From Mandolin Cafe
Mike Compton & Joe Newberry Live - The Interview
By Mandolin Cafe
January 27, 2013 - 2:45 pm
Mike Compton & Joe Newberry - Live
Listen to enough music in a lifetime and there will be those very occasional new projects that instantly trigger old memories. You're transported to another time when a new collection of music was first delivered to your ears that made a long lasting impression.
That was my experience with the first listen of Mike Compton & Joe Newberry Live, a recording with plenty of activity on stage leaving no doubt it was recorded before a live audience. This simple recording — two musicians, two instruments and two voices — captures the essence of how great music can be.
Doc and Merle Watson at the Walnut Valley Festival, that first listen to Norman Blake's Live at McCabes, a brand new David Grisman Quintet in concert at Liberty Hall in Lawrence, Kansas in the late 70s, and the Stephane Grappelli quartet outdoors on an impossibly hot summer evening in Kansas City. That's the feeling I get from this recording, that precise moment when you know you're hearing a really special musical combination for the first time.
My musical library has good new company, indeed.
— Scott Tichenor
NOTE: due to a last minute change in the release date for the recording we did not have the opportunity to get Joe Newberry's input for the interview. Our apology!
Listen to Fly Away My Pretty Lil' Miss from the recording.
Mandolin Cafe: Your new recording with Joe Newberry (banjo, guitar, vocals) entitled Compton & Newberry Live is being released next week. We've talked to several other reviewers granted early copies and everyone is raving about it. Tell us how the recording came about and where it was made.
Mike Compton: The "Live" recording is a product of a number of things that came together, but basically it was a matter of getting off our backsides and following through. Once our duet show had begun to pay off musically, Joe and I talked some about recording a few of our concerts and seeing if we could get a few takes from here and there to use for a live compilation album. So we began compiling a few sets to choose from. The recording that we ended up using was pulled from two sets that Joe and I did for the Brandywine Friends of Oldtime Music up in Newark, Delaware. I will have to say that if my partner Heidi Herzog had not kept after me and Joe and taken so much initiative to keep a fire lit under us, this project would probably have been a long time coming.
For those interested, the stage setup was one central Audio Technica AT3035. It was all ran through a Mackie 808M mixer amp. I don't remember what the monitor setup might have been and I don't have the info on what type of machine the recording was made on, though I do believe it was straight off the board. (NOTE: John Gallagher on sound, Todd Denton recorded the show.)
Mandolin Cafe: Joe mainly plays guitar and sings on the recording but his frailing banjo playing is fierce. The combination of frailing banjo and hard driving Monroe style mandolin (and mandola) on the instrumentals make for a remarkable combination rarely heard. What are the qualities in his music and personality that attracted you to working with him?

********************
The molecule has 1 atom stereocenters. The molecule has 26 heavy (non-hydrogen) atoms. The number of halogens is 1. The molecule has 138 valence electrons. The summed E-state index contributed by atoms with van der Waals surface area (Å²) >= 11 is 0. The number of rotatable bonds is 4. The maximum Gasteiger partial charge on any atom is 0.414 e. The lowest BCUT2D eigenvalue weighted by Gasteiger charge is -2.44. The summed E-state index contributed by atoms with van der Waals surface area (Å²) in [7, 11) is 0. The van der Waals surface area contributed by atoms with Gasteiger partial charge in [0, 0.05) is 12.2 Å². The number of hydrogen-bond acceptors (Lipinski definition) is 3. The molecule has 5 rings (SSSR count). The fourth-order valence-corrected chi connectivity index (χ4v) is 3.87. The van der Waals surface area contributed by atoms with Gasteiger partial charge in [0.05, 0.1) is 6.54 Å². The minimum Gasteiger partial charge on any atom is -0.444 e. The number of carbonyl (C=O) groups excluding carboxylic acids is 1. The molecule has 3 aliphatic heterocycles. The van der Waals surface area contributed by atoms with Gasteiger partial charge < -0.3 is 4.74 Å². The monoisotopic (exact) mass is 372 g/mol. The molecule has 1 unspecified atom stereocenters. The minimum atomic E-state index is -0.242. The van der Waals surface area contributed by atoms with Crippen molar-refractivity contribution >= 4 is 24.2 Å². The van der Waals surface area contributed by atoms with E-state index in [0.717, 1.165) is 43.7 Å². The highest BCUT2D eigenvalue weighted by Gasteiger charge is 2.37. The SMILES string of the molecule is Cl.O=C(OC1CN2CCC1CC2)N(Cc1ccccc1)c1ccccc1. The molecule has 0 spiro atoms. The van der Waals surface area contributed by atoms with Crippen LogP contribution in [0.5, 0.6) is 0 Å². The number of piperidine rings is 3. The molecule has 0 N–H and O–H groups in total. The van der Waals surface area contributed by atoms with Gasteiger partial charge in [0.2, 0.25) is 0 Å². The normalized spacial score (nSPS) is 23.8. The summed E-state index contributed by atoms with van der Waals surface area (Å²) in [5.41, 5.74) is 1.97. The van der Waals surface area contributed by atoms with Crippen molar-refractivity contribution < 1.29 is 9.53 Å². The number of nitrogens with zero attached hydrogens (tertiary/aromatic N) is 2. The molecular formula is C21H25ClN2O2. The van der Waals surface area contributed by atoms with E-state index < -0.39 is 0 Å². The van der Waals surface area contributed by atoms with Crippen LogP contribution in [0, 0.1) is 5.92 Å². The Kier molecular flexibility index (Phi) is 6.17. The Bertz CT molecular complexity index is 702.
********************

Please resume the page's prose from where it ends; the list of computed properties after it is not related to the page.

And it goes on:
Mike Compton: I first became acquainted with Joe through one of my webcam students and good friend Val Mindel. She and Joe have taught many vocal workshops together over the years and she recommended me to Joe for the oldtime week at Augusta. Joe usually is in the lead seat over there for oldtime week and was needing a mandolin instructor. So we became acquainted through email. Over the course of our ironing out the instructor's contract he mentioned that he had an upcoming gig in NC and needed a partner to work it. I told him I had the weekend open and went over and we plowed through it. What I hear in Joe's playing is not only expertise in the genre, but a deep appreciation, a love of simple songs with a no-nonsense message, usually something pertaining to positive themes and down to earth people. Those are qualities I can get behind.
Playing Garfield's Blackberry Blossom.
Mandolin Cafe: We can never get enough of your rendering of DeFord Bailey's Evening Prayer Blues, a tune associated with Bill Monroe. Share with us the story of the song and particularly your arrangement.
Mike Compton: Well thanks. DeFord said that the song illustrates a gospel choir and the voices intermingling with each other in praise. If you listen it doesn't take too much imagination to hear the different voices that make up the parts in a choir doing just that. Of course, following Bill Monroe's work all these years has yielded a number of versions of the song both live and in the studio that are remarkable to listen to, but once I heard Monroe say that he got it from Bailey, I had to find that version and see what it sounded like. There are two versions by DeFord but the one I've listened to and have a go at emulating is the first one recorded back in 1927. My arrangement is simply to pay homage to DeFord and to Monroe. I figured it would be good for people to hear where the tune came from and what Monroe did with/to it in his interpretation.
...What I hear in Joe's playing is not only expertise in the genre, but a deep appreciation, a love of simple songs with a no-nonsense message, usually something pertaining to positive themes and down to earth people. Those are qualities I can get behind.
— Mike Compton
Mandolin Cafe: Fair to say its become Mike Compton's signature piece?
Mike Compton: Oh, I don't know about that. I guess it depends on who you ask. I do like the tune quite a bit, but lord knows there's a lot of music I like out there just as well.
Mandolin Cafe: Best version of Sittin' On Top of the World ever in our opinion. Tell us about the inspiration for the arrangement.
Mike Compton: That was taken pretty much from the Mississippi Sheiks version straight from the record, at least initially. I prefer their slow tempo and greasy execution of the tune, not to mention the jump to the "4" chord on the second line of the verse rather than the contemporary bent of walking into it. You can see that coming a mile off. I prefer the surprise twist of the Sheik's version.